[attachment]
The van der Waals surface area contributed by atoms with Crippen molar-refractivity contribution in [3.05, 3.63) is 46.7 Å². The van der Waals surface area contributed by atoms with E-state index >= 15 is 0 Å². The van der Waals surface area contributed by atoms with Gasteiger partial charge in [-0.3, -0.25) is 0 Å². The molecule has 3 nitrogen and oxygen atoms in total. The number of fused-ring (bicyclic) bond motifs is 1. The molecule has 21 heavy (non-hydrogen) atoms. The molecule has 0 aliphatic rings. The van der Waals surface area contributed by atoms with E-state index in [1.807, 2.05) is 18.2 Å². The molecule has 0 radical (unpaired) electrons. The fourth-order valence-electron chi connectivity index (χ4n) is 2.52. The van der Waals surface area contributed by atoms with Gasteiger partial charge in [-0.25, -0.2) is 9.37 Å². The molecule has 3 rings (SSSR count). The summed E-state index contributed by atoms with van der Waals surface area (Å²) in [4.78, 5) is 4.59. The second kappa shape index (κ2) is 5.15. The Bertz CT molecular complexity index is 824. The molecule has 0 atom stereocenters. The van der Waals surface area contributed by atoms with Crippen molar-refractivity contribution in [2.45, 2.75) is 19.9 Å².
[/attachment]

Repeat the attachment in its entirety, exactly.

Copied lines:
The van der Waals surface area contributed by atoms with Crippen molar-refractivity contribution in [3.05, 3.63) is 46.7 Å². The van der Waals surface area contributed by atoms with E-state index >= 15 is 0 Å². The van der Waals surface area contributed by atoms with Gasteiger partial charge in [-0.3, -0.25) is 0 Å². The molecule has 3 nitrogen and oxygen atoms in total. The number of fused-ring (bicyclic) bond motifs is 1. The molecule has 21 heavy (non-hydrogen) atoms. The molecule has 0 aliphatic rings. The van der Waals surface area contributed by atoms with E-state index in [1.807, 2.05) is 18.2 Å². The molecule has 0 radical (unpaired) electrons. The fourth-order valence-electron chi connectivity index (χ4n) is 2.52. The van der Waals surface area contributed by atoms with Gasteiger partial charge in [-0.25, -0.2) is 9.37 Å². The molecule has 3 rings (SSSR count). The summed E-state index contributed by atoms with van der Waals surface area (Å²) in [4.78, 5) is 4.59. The second kappa shape index (κ2) is 5.15. The Bertz CT molecular complexity index is 824. The molecule has 0 atom stereocenters. The van der Waals surface area contributed by atoms with Crippen molar-refractivity contribution in [2.45, 2.75) is 19.9 Å².